Landlords: What you can do to protect your tenants from burglary
October 18, 2014 |
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With a rise in the number of reported burglaries over the last few weeks, Let-Leeds is taking steps to help our landlords best protect their properties and tenants. A few simple precautions can ensure that your property is not only secure, but can save you money in the long term.
By ensuring that all doors and locks are correctly fitted, of a superior quality and of an acceptable working standard. Older door frames should be regularly checked and replaced if rot or excessive wear is present.
Let-Leeds tip: have you considered a Master key system? This stops tenants making extra copies of keys, meaning no extra copies lying around to be taken by potential thieves.
Windows and security grilles that do not form part of an escape route from the property should have key locks that can be secured when out of the property. Any that are used as escape routes need to be operated via non-key locks, such as thumb-turn locks. These should be checked regularly for wear, especially in the case of external security grilles.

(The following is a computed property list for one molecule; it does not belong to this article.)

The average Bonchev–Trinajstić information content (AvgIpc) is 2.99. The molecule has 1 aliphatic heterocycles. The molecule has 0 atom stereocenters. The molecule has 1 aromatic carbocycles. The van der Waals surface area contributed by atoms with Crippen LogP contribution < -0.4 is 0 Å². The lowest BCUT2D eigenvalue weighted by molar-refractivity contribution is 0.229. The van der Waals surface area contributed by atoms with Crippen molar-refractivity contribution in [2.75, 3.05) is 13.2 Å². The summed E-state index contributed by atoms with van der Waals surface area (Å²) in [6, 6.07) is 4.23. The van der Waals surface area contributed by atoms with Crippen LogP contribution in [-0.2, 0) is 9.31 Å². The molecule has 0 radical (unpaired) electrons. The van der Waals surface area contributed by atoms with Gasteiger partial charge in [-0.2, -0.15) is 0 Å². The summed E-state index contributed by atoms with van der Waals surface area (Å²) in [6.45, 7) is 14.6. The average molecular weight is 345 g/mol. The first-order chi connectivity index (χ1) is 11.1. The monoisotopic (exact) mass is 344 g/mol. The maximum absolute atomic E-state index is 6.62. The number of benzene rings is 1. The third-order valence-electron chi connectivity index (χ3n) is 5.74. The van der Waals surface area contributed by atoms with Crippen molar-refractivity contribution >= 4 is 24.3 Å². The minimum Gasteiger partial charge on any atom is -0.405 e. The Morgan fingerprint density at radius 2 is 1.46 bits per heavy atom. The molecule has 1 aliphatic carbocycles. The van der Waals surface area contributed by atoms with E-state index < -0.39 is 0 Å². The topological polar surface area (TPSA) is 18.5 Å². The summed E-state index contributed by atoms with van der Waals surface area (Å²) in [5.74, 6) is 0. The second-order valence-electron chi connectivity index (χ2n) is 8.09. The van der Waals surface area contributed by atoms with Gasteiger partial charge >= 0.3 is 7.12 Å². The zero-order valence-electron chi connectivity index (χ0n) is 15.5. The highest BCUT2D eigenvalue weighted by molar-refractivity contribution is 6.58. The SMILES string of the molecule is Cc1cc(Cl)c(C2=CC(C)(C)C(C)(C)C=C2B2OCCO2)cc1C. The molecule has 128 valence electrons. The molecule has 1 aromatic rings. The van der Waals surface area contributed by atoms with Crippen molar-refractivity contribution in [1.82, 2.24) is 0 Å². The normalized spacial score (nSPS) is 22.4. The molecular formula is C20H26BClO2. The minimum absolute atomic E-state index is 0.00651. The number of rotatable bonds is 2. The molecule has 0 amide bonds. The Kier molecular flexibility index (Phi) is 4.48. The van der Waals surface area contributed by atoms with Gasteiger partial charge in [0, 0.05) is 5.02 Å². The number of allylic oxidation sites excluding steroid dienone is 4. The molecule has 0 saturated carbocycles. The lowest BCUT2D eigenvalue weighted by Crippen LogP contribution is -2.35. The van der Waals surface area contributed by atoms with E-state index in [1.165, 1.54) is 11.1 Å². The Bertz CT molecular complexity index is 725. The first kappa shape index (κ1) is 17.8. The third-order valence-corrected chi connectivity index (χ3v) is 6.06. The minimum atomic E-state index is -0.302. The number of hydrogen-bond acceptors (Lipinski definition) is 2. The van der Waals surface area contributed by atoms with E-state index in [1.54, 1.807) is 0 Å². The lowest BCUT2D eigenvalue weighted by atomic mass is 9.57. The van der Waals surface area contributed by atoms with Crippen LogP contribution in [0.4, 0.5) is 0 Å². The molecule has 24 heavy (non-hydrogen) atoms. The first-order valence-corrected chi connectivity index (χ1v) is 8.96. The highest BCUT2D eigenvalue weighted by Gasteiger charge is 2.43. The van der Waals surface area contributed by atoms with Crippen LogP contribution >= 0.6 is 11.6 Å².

Let-Leeds tip: Save yourself money by upgrading windows now – unsecure windows that are broken will need replacing, so why spend more money than you have to?
Exterior and interior lighting – for external lighting, this should be well maintained and adhere to regulations so as not to act as a nuisance to others. You can use timed switches for interior lighting to ensure that your property looks lived in to deter unwanted intruders.
Let-Leeds tip: This is extra helpful during void periods, so consider investing! You can also advise tenants to get timed adaptors for their appliances that function much the same as timed lighting, turning on appliances such as radios/televisions at set intervals to make a house appear occupied.
Alarms that are mounted externally are a brilliant visual deterrence for intruders and should be well maintained so as not to look run down or deactivated. Internal alarms should also be well maintained, checked regularly and the tenants should be encouraged to use the alarm whenever leaving the property.
These are simple steps that can go remarkably far in protecting your tenants, your property and ultimately yourselves from a break-in that can be avoided. But why should you bother?
Tenants that suffer a burglary will often be distressed that they have suffered, even when they could have prevented the problems. This can impact how they feel about living in the property and give them a bad opinion of the area, meaning your property (and the surrounding area) will get a bad reputation from your tenants – which could in turn spread to prospective tenants down the line. Rather than suffer a loss down the line where tenants avoid the area, why not spend a little more up front to secure your property and give your tenants some peace of mind?